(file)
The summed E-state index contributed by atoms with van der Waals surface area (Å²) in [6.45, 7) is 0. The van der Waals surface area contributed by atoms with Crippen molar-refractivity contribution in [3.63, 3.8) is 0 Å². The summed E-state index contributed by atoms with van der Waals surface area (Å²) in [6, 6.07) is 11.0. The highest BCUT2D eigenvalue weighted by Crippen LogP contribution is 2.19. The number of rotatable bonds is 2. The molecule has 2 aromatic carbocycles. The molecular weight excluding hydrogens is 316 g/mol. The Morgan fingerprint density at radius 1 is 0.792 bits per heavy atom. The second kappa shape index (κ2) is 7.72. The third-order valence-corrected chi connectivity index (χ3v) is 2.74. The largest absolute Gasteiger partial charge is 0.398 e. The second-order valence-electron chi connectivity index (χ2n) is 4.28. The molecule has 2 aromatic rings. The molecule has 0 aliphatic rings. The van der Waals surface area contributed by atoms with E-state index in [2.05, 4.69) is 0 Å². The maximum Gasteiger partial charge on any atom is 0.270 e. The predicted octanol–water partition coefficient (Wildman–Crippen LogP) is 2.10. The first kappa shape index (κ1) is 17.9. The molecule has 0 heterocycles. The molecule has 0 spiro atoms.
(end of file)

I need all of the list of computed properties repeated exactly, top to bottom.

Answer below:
The summed E-state index contributed by atoms with van der Waals surface area (Å²) in [6.45, 7) is 0. The van der Waals surface area contributed by atoms with Crippen molar-refractivity contribution in [3.63, 3.8) is 0 Å². The summed E-state index contributed by atoms with van der Waals surface area (Å²) in [6, 6.07) is 11.0. The highest BCUT2D eigenvalue weighted by Crippen LogP contribution is 2.19. The number of rotatable bonds is 2. The molecule has 2 aromatic carbocycles. The molecular weight excluding hydrogens is 316 g/mol. The Morgan fingerprint density at radius 1 is 0.792 bits per heavy atom. The second kappa shape index (κ2) is 7.72. The third-order valence-corrected chi connectivity index (χ3v) is 2.74. The largest absolute Gasteiger partial charge is 0.398 e. The second-order valence-electron chi connectivity index (χ2n) is 4.28. The molecule has 2 aromatic rings. The molecule has 0 aliphatic rings. The van der Waals surface area contributed by atoms with E-state index in [2.05, 4.69) is 0 Å². The maximum Gasteiger partial charge on any atom is 0.270 e. The predicted octanol–water partition coefficient (Wildman–Crippen LogP) is 2.10. The first kappa shape index (κ1) is 17.9. The molecule has 0 heterocycles. The molecule has 0 spiro atoms.